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Functional connectivity pattern during rest within the episodic memory network in association with episodic memory performance in bipolar disorder

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Abstract

In this study, we sought to examine the intrinsic functional organization of the episodic memory network during rest in bipolar disorder (BD). The previous work suggests that deficits in intrinsic functional connectivity may account for impaired memory performance. We hypothesized that regions involved in episodic memory processing would reveal aberrant functional connectivity in patients with bipolar disorder. We examined 21 patients with BD and 21 healthy matched controls who underwent functional magnetic resonance imaging (fMRI) during a resting condition. We did a seed-based functional connectivity analysis (SBA), using the regions of the episodic memory network that showed a significantly different activation pattern during task-related fMRI as seeds. The functional connectivity scores (FC) were further correlated with episodic memory task performance. Our results revealed decreased FC scores within frontal areas and between frontal and temporal/hippocampal/limbic regions in BD patients in comparison with controls. We observed higher FC in BD patients compared with controls between frontal and limbic regions. The decrease in fronto-frontal functional connectivity in BD patients showed a significant positive association with episodic memory performance. The association between task-independent dysfunctional frontal-limbic FC and episodic memory performance may be relevant for current pathophysiological models of the disease. (C) 2014 Elsevier Ireland Ltd. All rights reserved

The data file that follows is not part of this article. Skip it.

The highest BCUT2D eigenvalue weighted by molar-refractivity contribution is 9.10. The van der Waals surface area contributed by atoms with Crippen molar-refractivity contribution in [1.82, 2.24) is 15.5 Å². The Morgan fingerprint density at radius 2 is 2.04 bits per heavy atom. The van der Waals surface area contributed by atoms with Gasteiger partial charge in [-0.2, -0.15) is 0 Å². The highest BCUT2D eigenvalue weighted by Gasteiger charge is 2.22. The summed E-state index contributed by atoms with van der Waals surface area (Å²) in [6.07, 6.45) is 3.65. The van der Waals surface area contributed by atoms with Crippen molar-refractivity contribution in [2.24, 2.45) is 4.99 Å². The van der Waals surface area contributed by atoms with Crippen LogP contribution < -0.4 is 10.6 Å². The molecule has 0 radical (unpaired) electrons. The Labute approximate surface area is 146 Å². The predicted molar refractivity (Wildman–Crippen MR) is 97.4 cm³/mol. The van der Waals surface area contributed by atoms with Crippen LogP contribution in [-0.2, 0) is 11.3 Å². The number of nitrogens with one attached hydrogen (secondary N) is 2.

Research areas

  • 1ST-DEGREE RELATIVES, ABNORMALITIES, ACTIVATION, Bipolar disorders, DEFICITS, EUTHYMIC PATIENTS, FMRI, Frontal-limbic network, MOOD DISORDERS, Resting state fMRI, SCHIZOPHRENIA, STATE NETWORKS, VENTRAL PREFRONTAL CORTEX
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Details

Original languageEnglish
Pages (from-to)141-150
Number of pages10
JournalPsychiatry Research-Neuroimaging
Volume231
Issue number2
DOIs
Publication statusPublished - 28 Feb 2015